Throughout my 2nd year at university I studied a module called ‘Adaptations for the Stage’ for which we had to discuss, identify and analyse the importance of stage adaptations. We looked at film-to-stage, radio-to-stage and probably the most popular one of them all, novel to stage. Understandably we spent a considerable amount of time focussing on Nick Stafford’s brave theatrical adaptation of Michael Morpurgo’s acclaimed novel, War Horse; an engaging production with marvellous acting, masterful design and minimal commercialism. I remember three years ago when I enquired about War Horse tickets at a Leicester Square box office and was told that they were sold out for the next few months. At the time, I just couldn’t understand why but boy do I understand now.
The play has a light opening with scenes that bring genuine smiles to the faces in the audience; the horse auction, the door closing on the trapped chicken and the introduction of Albert are just a few of those moments.
Albert starts his relationship with Joey and in the beginning has no real connection or chemistry with the foal that his father has acquired. I imagine there were plenty of pet owners in the audience identifying with many of the moments between Albert and Joey which was a wonderful portrayal with the introduction, naming process, training, and then the development of their relationship. In fact, the show took a fall in energy when the two were separated from each other.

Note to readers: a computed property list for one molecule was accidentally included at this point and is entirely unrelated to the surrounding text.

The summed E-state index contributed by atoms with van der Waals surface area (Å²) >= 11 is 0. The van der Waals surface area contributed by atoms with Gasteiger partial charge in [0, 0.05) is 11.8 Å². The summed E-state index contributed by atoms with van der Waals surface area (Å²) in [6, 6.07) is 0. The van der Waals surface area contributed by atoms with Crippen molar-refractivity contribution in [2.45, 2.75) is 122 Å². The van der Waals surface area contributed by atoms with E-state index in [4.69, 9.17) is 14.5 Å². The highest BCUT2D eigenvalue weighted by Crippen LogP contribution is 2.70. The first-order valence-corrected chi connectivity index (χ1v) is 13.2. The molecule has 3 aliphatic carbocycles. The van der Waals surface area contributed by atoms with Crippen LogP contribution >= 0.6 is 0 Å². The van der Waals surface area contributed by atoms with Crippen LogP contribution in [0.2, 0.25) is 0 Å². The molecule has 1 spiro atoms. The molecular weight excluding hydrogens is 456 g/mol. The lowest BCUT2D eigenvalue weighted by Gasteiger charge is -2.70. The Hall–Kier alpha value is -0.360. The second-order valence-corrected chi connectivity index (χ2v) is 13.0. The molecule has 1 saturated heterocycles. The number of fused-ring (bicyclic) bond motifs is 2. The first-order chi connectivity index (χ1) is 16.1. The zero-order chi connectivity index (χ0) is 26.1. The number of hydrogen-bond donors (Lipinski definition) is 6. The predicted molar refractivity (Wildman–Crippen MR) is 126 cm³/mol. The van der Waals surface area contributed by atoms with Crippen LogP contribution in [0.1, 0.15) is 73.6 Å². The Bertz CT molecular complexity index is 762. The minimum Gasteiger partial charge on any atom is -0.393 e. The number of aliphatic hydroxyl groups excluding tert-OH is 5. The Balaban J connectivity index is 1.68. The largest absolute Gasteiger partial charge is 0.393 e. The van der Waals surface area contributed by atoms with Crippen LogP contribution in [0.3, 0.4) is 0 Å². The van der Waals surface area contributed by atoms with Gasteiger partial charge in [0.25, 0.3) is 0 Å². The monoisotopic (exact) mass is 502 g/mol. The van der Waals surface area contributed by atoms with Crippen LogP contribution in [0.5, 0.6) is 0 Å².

From a directorial perspective, capturing the essence of war must have been a considerable challenge for co-directors Marianne Elliot and Tom Morris.
War Horse gives us an insight into how families in villages and small towns were affected by war. The contrast before and after, of the sounding war bells, is very emotional.
I enjoyed that the story was partly told from a German point of view that didn’t suggest any bias. A stellar performance from Ian Shaw as the German Officer Friedrich must be noted as one of the show’s highlights.
It is good that the music in the show is kept to a minimum, ensuring the production retains its core values as a play. For example, the soldiers’ singing ‘Only Remembered For What We Have Done’ worked great in the context of the show through its powerful lyrics and soulful singing.
The show stealer is clearly Joey, aka the puppet controllers. From head to toe (well hoof) every detail was exact and you often forget that there are humans controlling the horse.
I thoroughly enjoyed Rosie Walker’s sympathetic and painful portrayal of Rose, Albert’s mother. Sion Daniel Young was excellent in his portrayal of Albert, and credit to for the actors that performed as soldiers, as they each provided a unique and telling story.
I have no doubt that the beautiful horses created by the Handspring Puppet Company helped to persuade the ‘powers that be’ to send the show to the West End in April 2009.
The moment when Joey transforms from foal to adult horse is one of the most visually stunning treats you’ll ever witness and I guarantee you that. War Horse is worth every ounce of hype it’s received over the years; an exemplary piece of art which also emphasizes the beauty and powers of puppetry. I urge you to take your family, your partner, your children, your boss or just yourself to go along to see the show.
Review by Sahil Jon
War Horse is showing at the New London Theatre